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_NIMBUS_HEADER(Offline Editing)
<h2>Offline Editing Guide</h2>
It is often useful to inspect and edit a filesystem image without
booting it as a VM. You can mount a filesystem image under a
mountpoint on your current filesystem.
Say you have a filesystem image called "ttylinux-xen"
The following makes the filesystem available for editing in your
current (Linux) OS, in most cases you're required to be root:
<pre>mkdir tempmount
mount -o loop ttylinux-xen tempmount</pre>
If you encountered a strange error (besides 'only root can do that') you
may be missing loopback support from your kernel.
Make sure to un-mount the filesystem!
<pre>umount tempmount</pre>
Note that is 'umount' and not 'unmount'. You can check that it was
successfully un-mounted using 'ls' inspections (nothing should be in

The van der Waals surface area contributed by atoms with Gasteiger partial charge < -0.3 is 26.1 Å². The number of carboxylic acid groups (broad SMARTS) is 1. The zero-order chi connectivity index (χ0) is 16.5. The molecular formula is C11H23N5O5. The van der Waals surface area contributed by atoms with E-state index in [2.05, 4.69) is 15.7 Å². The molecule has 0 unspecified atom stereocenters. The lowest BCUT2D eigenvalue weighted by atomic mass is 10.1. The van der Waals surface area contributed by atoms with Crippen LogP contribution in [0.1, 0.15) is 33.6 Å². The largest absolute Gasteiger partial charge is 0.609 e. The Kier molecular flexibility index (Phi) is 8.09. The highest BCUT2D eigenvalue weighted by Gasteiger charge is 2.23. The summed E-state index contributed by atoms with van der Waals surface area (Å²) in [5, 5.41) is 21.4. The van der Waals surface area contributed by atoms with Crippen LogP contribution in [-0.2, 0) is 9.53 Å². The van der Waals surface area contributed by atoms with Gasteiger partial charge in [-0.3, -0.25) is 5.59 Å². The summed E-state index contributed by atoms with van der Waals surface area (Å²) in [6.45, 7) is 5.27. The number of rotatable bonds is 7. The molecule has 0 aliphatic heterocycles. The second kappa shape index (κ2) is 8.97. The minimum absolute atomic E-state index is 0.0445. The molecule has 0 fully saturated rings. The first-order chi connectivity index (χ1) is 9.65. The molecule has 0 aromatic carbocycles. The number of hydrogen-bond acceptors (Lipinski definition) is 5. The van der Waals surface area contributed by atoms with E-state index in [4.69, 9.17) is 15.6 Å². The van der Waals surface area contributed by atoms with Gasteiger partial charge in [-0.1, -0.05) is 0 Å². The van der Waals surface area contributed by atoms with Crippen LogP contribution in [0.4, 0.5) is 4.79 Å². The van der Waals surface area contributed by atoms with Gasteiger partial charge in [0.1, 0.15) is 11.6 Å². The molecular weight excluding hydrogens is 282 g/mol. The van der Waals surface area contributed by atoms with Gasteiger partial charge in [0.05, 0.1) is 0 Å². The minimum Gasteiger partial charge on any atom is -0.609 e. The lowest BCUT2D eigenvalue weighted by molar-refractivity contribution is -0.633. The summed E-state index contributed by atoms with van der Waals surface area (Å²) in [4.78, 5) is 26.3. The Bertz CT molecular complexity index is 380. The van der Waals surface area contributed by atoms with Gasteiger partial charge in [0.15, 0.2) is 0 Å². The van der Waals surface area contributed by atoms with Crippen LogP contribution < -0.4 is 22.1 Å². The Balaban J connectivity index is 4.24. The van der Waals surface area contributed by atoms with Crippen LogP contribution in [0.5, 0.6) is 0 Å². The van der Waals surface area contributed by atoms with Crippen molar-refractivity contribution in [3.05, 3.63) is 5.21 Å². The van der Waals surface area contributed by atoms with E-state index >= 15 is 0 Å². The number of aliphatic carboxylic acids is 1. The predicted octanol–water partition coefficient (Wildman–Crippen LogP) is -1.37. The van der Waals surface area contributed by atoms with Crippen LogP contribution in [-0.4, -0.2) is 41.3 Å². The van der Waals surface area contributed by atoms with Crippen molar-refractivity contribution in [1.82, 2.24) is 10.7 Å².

this 'tempmount' directory anymore) and by checking the currently
mounted volumes using the 'df' command.
If you get a message saying the volume is busy, you may have another
terminal open whose current directory is under the 'tempmount'
mountpoint or perhaps you are editing/viewing a file under this
mountpoint? Stopping all use of the volume (including a current
terminal directory) will allow the un-mount to succeed.
Always remember to un-mount the filesystems ('umount'). If you boot this
file as a VM filesystem while it is still mounted locally, you will have
two kernels that think they have control over the same block device.
That could, and likely will, lead to filesystem corruption.
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